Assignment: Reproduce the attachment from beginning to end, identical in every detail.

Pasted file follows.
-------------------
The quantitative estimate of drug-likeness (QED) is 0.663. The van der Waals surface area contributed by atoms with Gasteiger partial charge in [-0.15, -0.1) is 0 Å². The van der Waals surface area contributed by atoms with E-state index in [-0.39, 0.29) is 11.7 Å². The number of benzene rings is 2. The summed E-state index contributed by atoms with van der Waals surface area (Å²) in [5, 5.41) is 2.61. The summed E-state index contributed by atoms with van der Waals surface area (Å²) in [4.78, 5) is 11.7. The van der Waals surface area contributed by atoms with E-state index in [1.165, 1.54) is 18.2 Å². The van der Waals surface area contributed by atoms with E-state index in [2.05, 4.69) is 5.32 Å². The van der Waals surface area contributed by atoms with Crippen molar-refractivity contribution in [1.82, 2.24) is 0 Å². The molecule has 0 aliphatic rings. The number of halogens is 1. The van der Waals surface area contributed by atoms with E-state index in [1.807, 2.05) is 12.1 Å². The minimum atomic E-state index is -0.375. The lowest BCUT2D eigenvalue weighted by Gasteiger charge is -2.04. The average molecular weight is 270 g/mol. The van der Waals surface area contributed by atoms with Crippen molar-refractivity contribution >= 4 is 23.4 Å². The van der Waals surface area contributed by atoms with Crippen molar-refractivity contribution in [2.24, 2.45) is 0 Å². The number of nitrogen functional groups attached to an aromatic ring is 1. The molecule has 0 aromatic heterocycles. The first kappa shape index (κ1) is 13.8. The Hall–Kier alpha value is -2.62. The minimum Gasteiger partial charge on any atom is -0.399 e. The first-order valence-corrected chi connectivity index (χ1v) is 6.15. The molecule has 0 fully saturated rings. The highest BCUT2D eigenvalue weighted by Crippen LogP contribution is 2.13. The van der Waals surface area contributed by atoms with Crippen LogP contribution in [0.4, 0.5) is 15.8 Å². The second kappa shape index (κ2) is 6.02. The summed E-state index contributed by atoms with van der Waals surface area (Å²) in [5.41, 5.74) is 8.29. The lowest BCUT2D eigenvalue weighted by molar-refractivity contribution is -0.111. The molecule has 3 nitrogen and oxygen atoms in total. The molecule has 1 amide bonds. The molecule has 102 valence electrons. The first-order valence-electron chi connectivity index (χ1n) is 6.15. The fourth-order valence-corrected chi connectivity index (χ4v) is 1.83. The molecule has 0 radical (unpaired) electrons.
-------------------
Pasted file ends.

The quantitative estimate of drug-likeness (QED) is 0.663. The van der Waals surface area contributed by atoms with Gasteiger partial charge in [-0.15, -0.1) is 0 Å². The van der Waals surface area contributed by atoms with E-state index in [-0.39, 0.29) is 11.7 Å². The number of benzene rings is 2. The summed E-state index contributed by atoms with van der Waals surface area (Å²) in [5, 5.41) is 2.61. The summed E-state index contributed by atoms with van der Waals surface area (Å²) in [4.78, 5) is 11.7. The van der Waals surface area contributed by atoms with E-state index in [1.165, 1.54) is 18.2 Å². The van der Waals surface area contributed by atoms with E-state index in [2.05, 4.69) is 5.32 Å². The van der Waals surface area contributed by atoms with Crippen molar-refractivity contribution in [1.82, 2.24) is 0 Å². The molecule has 0 aliphatic rings. The number of halogens is 1. The van der Waals surface area contributed by atoms with E-state index in [1.807, 2.05) is 12.1 Å². The minimum atomic E-state index is -0.375. The lowest BCUT2D eigenvalue weighted by Gasteiger charge is -2.04. The average molecular weight is 270 g/mol. The van der Waals surface area contributed by atoms with Crippen molar-refractivity contribution >= 4 is 23.4 Å². The van der Waals surface area contributed by atoms with Crippen molar-refractivity contribution in [2.24, 2.45) is 0 Å². The number of nitrogen functional groups attached to an aromatic ring is 1. The molecule has 0 aromatic heterocycles. The first kappa shape index (κ1) is 13.8. The Hall–Kier alpha value is -2.62. The minimum Gasteiger partial charge on any atom is -0.399 e. The first-order valence-corrected chi connectivity index (χ1v) is 6.15. The molecule has 0 fully saturated rings. The highest BCUT2D eigenvalue weighted by Crippen LogP contribution is 2.13. The van der Waals surface area contributed by atoms with Crippen LogP contribution in [0.4, 0.5) is 15.8 Å². The second kappa shape index (κ2) is 6.02. The summed E-state index contributed by atoms with van der Waals surface area (Å²) in [5.41, 5.74) is 8.29. The lowest BCUT2D eigenvalue weighted by molar-refractivity contribution is -0.111. The molecule has 3 nitrogen and oxygen atoms in total. The molecule has 1 amide bonds. The molecule has 102 valence electrons. The first-order valence-electron chi connectivity index (χ1n) is 6.15. The fourth-order valence-corrected chi connectivity index (χ4v) is 1.83. The molecule has 0 radical (unpaired) electrons.